Arianna Adirim-Lanza is a first-year law student at American University Washington College of Law. Arianna graduated from Boston University and hopes to work on policy in a government agency, on the Hill, or for a nonprofit.
On October 28, 2021, President Biden released the Administration’s Build Back Better framework providing $150 billion for affordable housing. The housing provisions are based largely on a package of housing reforms proposed by Representative Maxine Waters (D-CA), Chairwoman of the U.S. House Committee on Financial Services on June 9, 2021 and included in the Financial Services Committee Title of the Build Back Better Act approved by the committee on September 14, 2021. Representative Waters’ package aimed to address the nation’s affordable housing and homelessness crises through various means, including investment in public housing capital repairs, rehabilitation of three million affordable housing units, strengthening and expanding housing enforcement, down payment assistance for first-time/first-generation homebuyers, and new housing vouchers.
The centerpiece of the housing proposal’s goal of ending homelessness includes making the Housing Choice Vouchers Program (“HCVP”) universal. Currently, those who qualify for Housing Choice Vouchers (“HCVs”) under HCVP often find themselves on long waiting lists, sometimes for many years, due to limited funding. Making HCVP universal would ensure that those who qualify would be entitled to receive vouchers without having to wait for availability of funding. HCVP assists very low-income families, the elderly, and the disabled to afford rental housing in the private market. The U.S. Department of Housing and Urban Development (“HUD”) provides funds to public housing agencies (“PHAs”), which administer the vouchers locally. HCVP participants may choose any housing that meets the requirements set forth by the program.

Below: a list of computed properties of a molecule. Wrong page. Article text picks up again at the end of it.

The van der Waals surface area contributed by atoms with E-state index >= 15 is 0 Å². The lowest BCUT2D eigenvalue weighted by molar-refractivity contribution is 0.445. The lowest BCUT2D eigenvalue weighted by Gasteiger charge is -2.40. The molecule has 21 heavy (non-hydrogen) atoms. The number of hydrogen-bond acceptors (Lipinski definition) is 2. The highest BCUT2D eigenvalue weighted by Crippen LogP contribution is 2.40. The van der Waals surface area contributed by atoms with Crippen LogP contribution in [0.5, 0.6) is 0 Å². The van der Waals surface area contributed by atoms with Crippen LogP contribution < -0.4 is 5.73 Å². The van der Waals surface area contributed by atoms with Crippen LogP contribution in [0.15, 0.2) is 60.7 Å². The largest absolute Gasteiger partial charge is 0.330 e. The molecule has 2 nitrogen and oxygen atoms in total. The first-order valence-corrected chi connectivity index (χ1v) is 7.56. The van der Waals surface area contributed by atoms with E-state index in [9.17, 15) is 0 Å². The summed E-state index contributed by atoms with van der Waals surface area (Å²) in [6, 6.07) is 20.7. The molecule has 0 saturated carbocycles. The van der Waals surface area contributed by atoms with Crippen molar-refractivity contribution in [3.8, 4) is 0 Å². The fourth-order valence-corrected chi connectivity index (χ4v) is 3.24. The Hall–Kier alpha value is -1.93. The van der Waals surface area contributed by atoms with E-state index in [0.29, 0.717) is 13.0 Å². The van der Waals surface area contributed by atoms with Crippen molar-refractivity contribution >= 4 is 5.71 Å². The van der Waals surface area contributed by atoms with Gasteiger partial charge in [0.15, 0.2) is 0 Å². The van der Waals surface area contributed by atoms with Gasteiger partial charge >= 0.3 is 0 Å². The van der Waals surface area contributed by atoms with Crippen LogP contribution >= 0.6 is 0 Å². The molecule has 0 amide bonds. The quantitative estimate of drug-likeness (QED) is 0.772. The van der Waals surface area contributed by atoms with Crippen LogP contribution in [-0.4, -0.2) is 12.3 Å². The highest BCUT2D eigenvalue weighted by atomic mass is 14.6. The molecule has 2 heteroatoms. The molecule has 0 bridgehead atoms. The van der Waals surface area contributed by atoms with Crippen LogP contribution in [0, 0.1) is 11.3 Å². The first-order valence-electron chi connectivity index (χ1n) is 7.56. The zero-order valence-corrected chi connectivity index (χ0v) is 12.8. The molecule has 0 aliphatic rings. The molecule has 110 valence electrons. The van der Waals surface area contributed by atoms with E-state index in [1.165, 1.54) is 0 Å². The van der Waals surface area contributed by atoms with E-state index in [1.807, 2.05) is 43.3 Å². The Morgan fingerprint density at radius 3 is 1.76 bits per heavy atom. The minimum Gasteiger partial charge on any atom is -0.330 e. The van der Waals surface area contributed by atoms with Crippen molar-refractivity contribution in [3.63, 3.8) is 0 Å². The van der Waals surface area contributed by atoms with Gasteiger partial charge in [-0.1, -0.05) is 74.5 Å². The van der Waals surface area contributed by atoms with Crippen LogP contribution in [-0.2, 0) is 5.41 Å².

As proposed, the Build Back Better framework includes $24 billion to fund new HCVs, including funds allocated to individuals and families experiencing homelessness; grants for mobility-related services; and funds for landlord incentives to participate in HCVP. While this total makes up only half the funds initially proposed by the House Financial Services Committee, it nonetheless represents the first time that non-emergency HCVs have been authorized on a multi-year basis, significantly reducing a critical constraint on the effectiveness of HCVs.